Rencontre East, Newfoundland & Labrador, Canada
Isolated and Loving It
Memories of Rencontre East
As a young boy in the late 1930's, I spent several happy summers in Rencontre East, which was my birth place, with my Uncle and Aunt. My grandfather and grandmother Hartigan had died, as had Uncle Will Hartigan, but his wife, Aunt Essen, and Uncle Nicky and Aunt Phon Hartigan still lived on the Point. Although it was the era of the great depression and business was not as it had been, there was still a lot of activity on the Hartigan waterfront. I recall once going out to the herring seine with my uncles and observing the hordes of small blue fish swarming in the nets. There was no schooner then, the "Annie" having long since vanished from the scene, but there were two herring boats -the "Sea Gull" and the "Sea Crest" - the latter a large decked-in craft where we liked to go on board to play cards. On the beach lay the rotting hulk of another herring boat which had seen better days • the "Sea Wolf".
by Maurice Burke
Then there was the little flat-bottomed boat (known as the "Little Pal") which we used to row around Little Harbour and to bring water from the Brook. There were no wells on the Point in those days, so it was necessary every day (except Sunday) to row in to the Brook and fill a barrel with the aid of a spudgel (a wooden bucket with a long handle attached). Then the barrel would be hoisted up over the wharf with the aid of a block and tackle and the water carried in buckets up the hill to the houses.
There was always something to occupy the long summer days and catching connors was a favourite pastime. We had one method which was easy and always insured a good catch. We would lower a galvanized hoop into the water with a net attached to which the connors would eagerly swarm to get at the bait inside. Then with a quick jerk we would haul up the net and before they knew it the surprised fish were high and dry out of the water and trapped in the bottom of the net. Often we rowed in the Brook to visit the Giovanninis and the Oakeys. Moored under the shelter of a cliff was an old schooner which belonged to a man from the main harbour. She had seen better days and I never saw her put to sea but the old gentleman would come faithfully to pump her out and I often thought that he just kept her as a hobby and a reminder of the days that were.
The Oakey family lived in a large house erected right over the water where at high tide you could hear the waves lapping under the kitchen floor. Many years ago, before sailing ships were equipped with engines, a schooner overshot the anchorage and drove her bowsprit right through the kitchen window much to the consternation of the young mother who just in the nick of time rescued her baby son from his cradle right under the window as the ship came crashing through! Another Oakey family lived across the brook and access to their home was by a wooden suspension bridge held by wires which went right over the Falls and creaked and swayed as you walked warily across. The Brook - truly a picturesque spot with many memories of its beauty and of the warm-hearted people who lived there!
Of course the senior citizen of Point Pleasant was Uncle Micky - a colorful character with a rich Irish brogue, a twinkle in his eye and a delightful sense of humour. He was in his mid-seventies when I knew him but he was still hale and hearty and able to go with his companion from the Harbour for a bit of cod-jigging or to mend the seines in the loft of the store. His sea-going days were over, apart from jigging, but he was always about the waterfront to see what was going on and see if his nephews were doing the job right! Probably he was also keeping an eye on his grand-nephews, as falling over wharves or getting into mischief was not unknown. I can see him now sitting in the store loft, his sou'wester on his head, as he carefully mended the twine. On a hot summer day he might often doze off at the mending but he was always alert. He and Aunt Phon (he always called her "Fan") loved children although they had none of their own, and one of the happy memories of my summers there is once when Aunt Phon gave me a hot slice of bread, fresh from the oven, topped with melting butter and sugar - truly a feast fit for a king! On one occasion Uncle Nicky took me on a fishing expedition outside the Little Passage. It was my job to "keep up the dory" into the wind while he did the jigging. I guess that it was in his blood to go out to the fishing grounds even at his advanced age.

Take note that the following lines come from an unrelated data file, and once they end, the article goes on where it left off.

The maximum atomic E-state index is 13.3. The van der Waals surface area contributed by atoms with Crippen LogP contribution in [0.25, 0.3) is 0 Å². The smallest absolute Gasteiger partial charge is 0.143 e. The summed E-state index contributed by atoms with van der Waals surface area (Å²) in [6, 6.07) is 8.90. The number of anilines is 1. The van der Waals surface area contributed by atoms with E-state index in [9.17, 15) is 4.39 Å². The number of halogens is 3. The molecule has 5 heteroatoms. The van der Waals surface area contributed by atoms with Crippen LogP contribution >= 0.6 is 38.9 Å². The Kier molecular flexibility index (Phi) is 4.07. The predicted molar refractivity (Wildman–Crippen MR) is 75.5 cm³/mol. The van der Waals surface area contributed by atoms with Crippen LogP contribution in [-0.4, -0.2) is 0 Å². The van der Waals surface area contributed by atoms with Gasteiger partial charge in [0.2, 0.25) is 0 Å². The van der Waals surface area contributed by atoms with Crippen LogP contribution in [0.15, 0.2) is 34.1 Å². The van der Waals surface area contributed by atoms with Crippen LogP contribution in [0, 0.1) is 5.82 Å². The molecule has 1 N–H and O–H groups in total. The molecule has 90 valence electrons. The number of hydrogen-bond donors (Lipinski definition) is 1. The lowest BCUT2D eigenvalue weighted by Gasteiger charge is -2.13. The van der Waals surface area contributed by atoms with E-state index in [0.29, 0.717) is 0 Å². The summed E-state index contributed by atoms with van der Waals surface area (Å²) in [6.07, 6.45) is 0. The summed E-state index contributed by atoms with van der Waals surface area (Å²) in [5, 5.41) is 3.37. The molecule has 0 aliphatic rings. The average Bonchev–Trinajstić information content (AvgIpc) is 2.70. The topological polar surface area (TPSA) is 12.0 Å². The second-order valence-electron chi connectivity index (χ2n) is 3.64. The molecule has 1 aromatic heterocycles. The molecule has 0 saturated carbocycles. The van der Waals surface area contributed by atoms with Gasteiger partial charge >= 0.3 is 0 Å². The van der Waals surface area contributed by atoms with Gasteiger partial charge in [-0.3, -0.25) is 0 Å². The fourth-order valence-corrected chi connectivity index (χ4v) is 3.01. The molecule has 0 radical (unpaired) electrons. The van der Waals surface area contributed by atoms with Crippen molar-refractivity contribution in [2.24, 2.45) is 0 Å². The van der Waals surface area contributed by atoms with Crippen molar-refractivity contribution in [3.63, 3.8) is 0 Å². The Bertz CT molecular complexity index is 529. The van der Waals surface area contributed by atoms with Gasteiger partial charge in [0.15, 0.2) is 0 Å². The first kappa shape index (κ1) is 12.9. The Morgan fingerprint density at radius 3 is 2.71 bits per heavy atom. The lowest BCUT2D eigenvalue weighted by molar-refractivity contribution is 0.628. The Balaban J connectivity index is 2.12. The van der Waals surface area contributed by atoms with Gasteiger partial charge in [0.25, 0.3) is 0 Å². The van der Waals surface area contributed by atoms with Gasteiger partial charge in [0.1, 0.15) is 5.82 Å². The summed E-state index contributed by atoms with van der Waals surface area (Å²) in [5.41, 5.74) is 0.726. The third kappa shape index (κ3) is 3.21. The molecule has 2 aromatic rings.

I recall the summer that my mother's people decided to leave Rencontre East. There was no opportunity for able young men to earn a living, as the depression was at its height. My aunt had gone to Nova Scotia and one of my uncles had already left. My remaining uncle decided to close up the family home on the Point and move to the mainland. For me the long idyllic summer was over and it was time to return to school and to my own family.
I bade a fond farewell to Uncle Nicky and Aunt Phon, the Giovanninis, the Oakeys and the others. In the "Sea Gull" my Uncle Eric and I motored out of the Brook, rounded the Point and were soon heading through the "Bar" and the "Reach" - the waterway which led to St. Jacques and home. The memories of those carefree summers in Rencontre East would long remain and would often be in my thoughts.
I am reminded of these lines from Longfellow's poem "My Lost Youth"
"Often I think of the beautiful town
This article is reprinted from Maurice Burke's book "Memories of Outport Life", with the permission of the author.
That is seated by the sea:
Often in thought go up and down
The pleasant streets of that dear old town,
And my youth comes back to me .."